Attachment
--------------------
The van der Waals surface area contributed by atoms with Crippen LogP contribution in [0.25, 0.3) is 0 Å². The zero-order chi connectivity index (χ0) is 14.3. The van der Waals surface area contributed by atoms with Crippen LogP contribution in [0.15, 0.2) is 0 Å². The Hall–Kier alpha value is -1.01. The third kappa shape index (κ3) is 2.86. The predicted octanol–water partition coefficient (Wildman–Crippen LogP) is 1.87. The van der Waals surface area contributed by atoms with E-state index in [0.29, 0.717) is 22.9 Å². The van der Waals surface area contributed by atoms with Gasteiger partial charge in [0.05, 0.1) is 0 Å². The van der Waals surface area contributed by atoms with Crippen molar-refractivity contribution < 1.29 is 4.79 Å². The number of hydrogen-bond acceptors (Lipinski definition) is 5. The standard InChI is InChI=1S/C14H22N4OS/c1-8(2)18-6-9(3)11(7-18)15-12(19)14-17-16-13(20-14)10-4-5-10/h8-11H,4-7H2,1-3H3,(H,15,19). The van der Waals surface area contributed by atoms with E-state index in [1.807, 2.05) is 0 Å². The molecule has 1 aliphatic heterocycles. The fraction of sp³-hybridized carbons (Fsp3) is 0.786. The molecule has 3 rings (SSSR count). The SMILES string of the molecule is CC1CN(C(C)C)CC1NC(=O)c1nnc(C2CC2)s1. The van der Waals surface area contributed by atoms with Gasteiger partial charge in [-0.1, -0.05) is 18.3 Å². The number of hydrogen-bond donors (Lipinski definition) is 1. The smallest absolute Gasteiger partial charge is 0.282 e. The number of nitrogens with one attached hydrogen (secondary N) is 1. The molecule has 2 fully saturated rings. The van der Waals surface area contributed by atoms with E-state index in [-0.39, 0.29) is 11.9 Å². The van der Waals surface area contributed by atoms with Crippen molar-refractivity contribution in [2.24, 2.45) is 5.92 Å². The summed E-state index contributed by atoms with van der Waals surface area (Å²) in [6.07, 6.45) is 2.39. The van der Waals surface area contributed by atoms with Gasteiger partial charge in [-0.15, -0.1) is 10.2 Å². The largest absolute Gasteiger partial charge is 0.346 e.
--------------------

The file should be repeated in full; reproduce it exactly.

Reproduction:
The van der Waals surface area contributed by atoms with Crippen LogP contribution in [0.25, 0.3) is 0 Å². The zero-order chi connectivity index (χ0) is 14.3. The van der Waals surface area contributed by atoms with Crippen LogP contribution in [0.15, 0.2) is 0 Å². The Hall–Kier alpha value is -1.01. The third kappa shape index (κ3) is 2.86. The predicted octanol–water partition coefficient (Wildman–Crippen LogP) is 1.87. The van der Waals surface area contributed by atoms with E-state index in [0.29, 0.717) is 22.9 Å². The van der Waals surface area contributed by atoms with Gasteiger partial charge in [0.05, 0.1) is 0 Å². The van der Waals surface area contributed by atoms with Crippen molar-refractivity contribution < 1.29 is 4.79 Å². The number of hydrogen-bond acceptors (Lipinski definition) is 5. The standard InChI is InChI=1S/C14H22N4OS/c1-8(2)18-6-9(3)11(7-18)15-12(19)14-17-16-13(20-14)10-4-5-10/h8-11H,4-7H2,1-3H3,(H,15,19). The van der Waals surface area contributed by atoms with E-state index in [1.807, 2.05) is 0 Å². The molecule has 1 aliphatic heterocycles. The fraction of sp³-hybridized carbons (Fsp3) is 0.786. The molecule has 3 rings (SSSR count). The SMILES string of the molecule is CC1CN(C(C)C)CC1NC(=O)c1nnc(C2CC2)s1. The van der Waals surface area contributed by atoms with Gasteiger partial charge in [-0.1, -0.05) is 18.3 Å². The number of hydrogen-bond donors (Lipinski definition) is 1. The smallest absolute Gasteiger partial charge is 0.282 e. The number of nitrogens with one attached hydrogen (secondary N) is 1. The molecule has 2 fully saturated rings. The van der Waals surface area contributed by atoms with E-state index in [-0.39, 0.29) is 11.9 Å². The van der Waals surface area contributed by atoms with Crippen molar-refractivity contribution in [2.24, 2.45) is 5.92 Å². The summed E-state index contributed by atoms with van der Waals surface area (Å²) in [6.07, 6.45) is 2.39. The van der Waals surface area contributed by atoms with Gasteiger partial charge in [-0.15, -0.1) is 10.2 Å². The largest absolute Gasteiger partial charge is 0.346 e.